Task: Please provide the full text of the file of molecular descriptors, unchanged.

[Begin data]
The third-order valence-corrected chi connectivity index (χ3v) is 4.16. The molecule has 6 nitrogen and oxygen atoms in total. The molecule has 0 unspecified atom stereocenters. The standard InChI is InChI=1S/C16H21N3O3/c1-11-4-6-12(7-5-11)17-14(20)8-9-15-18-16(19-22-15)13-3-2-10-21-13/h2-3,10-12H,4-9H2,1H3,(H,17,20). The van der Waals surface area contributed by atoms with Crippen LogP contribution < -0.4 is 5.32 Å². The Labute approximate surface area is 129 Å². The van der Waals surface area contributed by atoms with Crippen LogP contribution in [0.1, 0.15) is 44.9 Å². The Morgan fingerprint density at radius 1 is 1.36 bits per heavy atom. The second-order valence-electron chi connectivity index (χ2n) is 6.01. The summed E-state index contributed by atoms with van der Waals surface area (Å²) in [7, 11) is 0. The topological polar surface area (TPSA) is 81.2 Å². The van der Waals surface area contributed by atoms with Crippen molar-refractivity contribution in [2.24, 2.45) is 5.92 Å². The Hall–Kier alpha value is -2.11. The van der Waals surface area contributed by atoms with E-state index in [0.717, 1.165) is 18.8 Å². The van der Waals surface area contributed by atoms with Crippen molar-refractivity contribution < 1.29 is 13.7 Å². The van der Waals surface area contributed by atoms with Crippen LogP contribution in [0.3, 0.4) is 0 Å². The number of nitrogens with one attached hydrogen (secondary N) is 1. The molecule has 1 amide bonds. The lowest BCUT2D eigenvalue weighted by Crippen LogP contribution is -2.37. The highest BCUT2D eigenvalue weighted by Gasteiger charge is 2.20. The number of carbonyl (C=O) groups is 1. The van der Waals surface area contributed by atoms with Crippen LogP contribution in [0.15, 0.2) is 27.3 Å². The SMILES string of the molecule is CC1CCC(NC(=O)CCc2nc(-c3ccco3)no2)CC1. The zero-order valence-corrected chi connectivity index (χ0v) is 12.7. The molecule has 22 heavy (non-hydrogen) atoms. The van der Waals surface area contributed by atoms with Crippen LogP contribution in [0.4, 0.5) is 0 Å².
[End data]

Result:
The third-order valence-corrected chi connectivity index (χ3v) is 4.16. The molecule has 6 nitrogen and oxygen atoms in total. The molecule has 0 unspecified atom stereocenters. The standard InChI is InChI=1S/C16H21N3O3/c1-11-4-6-12(7-5-11)17-14(20)8-9-15-18-16(19-22-15)13-3-2-10-21-13/h2-3,10-12H,4-9H2,1H3,(H,17,20). The van der Waals surface area contributed by atoms with Crippen LogP contribution < -0.4 is 5.32 Å². The Labute approximate surface area is 129 Å². The van der Waals surface area contributed by atoms with Crippen LogP contribution in [0.1, 0.15) is 44.9 Å². The Morgan fingerprint density at radius 1 is 1.36 bits per heavy atom. The second-order valence-electron chi connectivity index (χ2n) is 6.01. The summed E-state index contributed by atoms with van der Waals surface area (Å²) in [7, 11) is 0. The topological polar surface area (TPSA) is 81.2 Å². The van der Waals surface area contributed by atoms with Crippen molar-refractivity contribution in [2.24, 2.45) is 5.92 Å². The Hall–Kier alpha value is -2.11. The van der Waals surface area contributed by atoms with E-state index in [0.717, 1.165) is 18.8 Å². The van der Waals surface area contributed by atoms with Crippen molar-refractivity contribution < 1.29 is 13.7 Å². The van der Waals surface area contributed by atoms with Crippen LogP contribution in [0.3, 0.4) is 0 Å². The number of nitrogens with one attached hydrogen (secondary N) is 1. The molecule has 1 amide bonds. The lowest BCUT2D eigenvalue weighted by Crippen LogP contribution is -2.37. The highest BCUT2D eigenvalue weighted by Gasteiger charge is 2.20. The number of carbonyl (C=O) groups is 1. The van der Waals surface area contributed by atoms with Crippen LogP contribution in [0.15, 0.2) is 27.3 Å². The SMILES string of the molecule is CC1CCC(NC(=O)CCc2nc(-c3ccco3)no2)CC1. The zero-order valence-corrected chi connectivity index (χ0v) is 12.7. The molecule has 22 heavy (non-hydrogen) atoms. The van der Waals surface area contributed by atoms with Crippen LogP contribution in [0.4, 0.5) is 0 Å².